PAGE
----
Waratahs fast-track Pretorius
Sydney - The Waratahs finished the 2011 Super Rugby season battered and bruised, but with the highest try-tally in the competition.
And with the addition of the competition's equal leading try-scorer, Sarel Pretorius, for 2012, the Waratahs have shown their hand early in their return to training this week.
The South African import and former Cheetahs scrumhalf arrived in Sydney last Friday and has spent only four days with his new team-mates, but has already made his intentions clear for 2012 by declaring he intends to run the ball.
''The last Super Rugby season at the Cheetahs we liked to throw the ball around, we liked running with the backs, and I see that at the Waratahs as well,'' Pretorius said.
''I enjoy South Africa and I was at the Cheetahs for three years and I think I needed a change, a new challenge in my life.
''I like watching the Waratahs play. I like their type of game, their running game. I thought it will be good for my rugby to come to the Waratahs to develop my game more.
''So to create for other players and have them run off (is what I'd like to do). I know Luke Burgess was a great attacker from the base and picking the right guys and I like that type of game plan.''
Burgess, who has signed for French Top 14 side Toulon, was a physical ball-runner who thrived on contact, but a significantly smaller Pretorius sees himself as more of a livewire around the ruck.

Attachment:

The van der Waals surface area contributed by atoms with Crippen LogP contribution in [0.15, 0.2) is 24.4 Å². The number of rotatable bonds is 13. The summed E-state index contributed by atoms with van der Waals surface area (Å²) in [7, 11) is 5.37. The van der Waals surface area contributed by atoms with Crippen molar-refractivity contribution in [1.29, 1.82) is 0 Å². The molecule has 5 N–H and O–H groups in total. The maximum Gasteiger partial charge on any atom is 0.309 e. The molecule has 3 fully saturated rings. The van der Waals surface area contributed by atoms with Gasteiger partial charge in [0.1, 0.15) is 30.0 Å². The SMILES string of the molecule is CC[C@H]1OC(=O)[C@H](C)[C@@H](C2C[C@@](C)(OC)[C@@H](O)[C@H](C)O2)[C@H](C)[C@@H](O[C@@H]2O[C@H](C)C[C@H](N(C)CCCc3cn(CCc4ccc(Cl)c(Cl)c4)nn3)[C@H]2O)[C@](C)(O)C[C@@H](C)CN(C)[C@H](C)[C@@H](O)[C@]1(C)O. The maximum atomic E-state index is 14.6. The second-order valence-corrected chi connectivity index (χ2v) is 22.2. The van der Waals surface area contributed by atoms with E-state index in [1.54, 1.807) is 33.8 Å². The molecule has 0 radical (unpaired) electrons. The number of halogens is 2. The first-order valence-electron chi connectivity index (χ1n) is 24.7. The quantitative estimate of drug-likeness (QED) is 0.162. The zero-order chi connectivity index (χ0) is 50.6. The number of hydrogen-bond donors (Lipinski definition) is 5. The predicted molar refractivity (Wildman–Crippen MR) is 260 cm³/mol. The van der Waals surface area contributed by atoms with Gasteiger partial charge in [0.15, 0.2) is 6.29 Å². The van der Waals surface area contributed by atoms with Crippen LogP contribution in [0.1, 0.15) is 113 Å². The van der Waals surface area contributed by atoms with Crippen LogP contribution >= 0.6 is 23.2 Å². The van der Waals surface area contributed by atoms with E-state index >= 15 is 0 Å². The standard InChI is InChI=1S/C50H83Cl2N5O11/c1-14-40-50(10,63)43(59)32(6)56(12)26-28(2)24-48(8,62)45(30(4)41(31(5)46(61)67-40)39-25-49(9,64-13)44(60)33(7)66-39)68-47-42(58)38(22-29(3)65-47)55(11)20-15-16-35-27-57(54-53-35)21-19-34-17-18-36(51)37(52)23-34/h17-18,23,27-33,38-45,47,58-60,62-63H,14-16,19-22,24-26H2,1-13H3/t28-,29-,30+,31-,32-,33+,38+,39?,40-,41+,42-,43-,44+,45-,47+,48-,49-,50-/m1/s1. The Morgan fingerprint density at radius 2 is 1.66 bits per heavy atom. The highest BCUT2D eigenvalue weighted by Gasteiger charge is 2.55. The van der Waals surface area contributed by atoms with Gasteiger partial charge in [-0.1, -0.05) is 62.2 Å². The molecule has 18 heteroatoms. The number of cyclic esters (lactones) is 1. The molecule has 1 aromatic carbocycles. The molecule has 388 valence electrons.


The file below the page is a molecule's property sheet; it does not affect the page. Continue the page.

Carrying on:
''I think (speed) is one of my strong points. The first 10 metres off the mark,'' he said.
''I just want to focus on my game, my strong points. I like attacking around the fringes and players running off me and creating for them so I think that's a big thing. And like I said, that first 10 metres, to explode. I want to keep on with that.''
Born in Bloemfontein and having started his love affair with rugby at age seven, Pretorius relocated to Gauteng to join Currie Cup side the Falcons after university and finished his third season at the Cheetahs this year.
He was part of the Springboks train-on squad for their World Cup campaign but missed the final 30-man squad. The 27-year-old has given up on any chance of fulfilling his childhood dream and wants to use his two years at the Waratahs to prove he is a world-class player.
''In South Africa, from when you are a little boy, you want to play for the Springboks. That's your ultimate dream,'' he said.
''But I think it wasn't meant to be for me. It just makes you a stronger person at the end of the day. I thought I had a good chance to be in the group. I went into the group of 51 but after that I didn't make it.
''At the end of the day, life must go on, so you must train harder and work harder.''
The former Sevens representative arrived in Australia with wife Nicola and said he is just as excited about the Waratahs' grunt up front as he is about the sunshine and beaches. He sent a clear message to a new-look forward pack that will be without veterans Phil Waugh and Al Baxter.
''The big thing for me in the past was that we struggled in the forwards (at the Cheetahs), so I would like to play behind a pack that's going forward all the time,'' said Pretorius.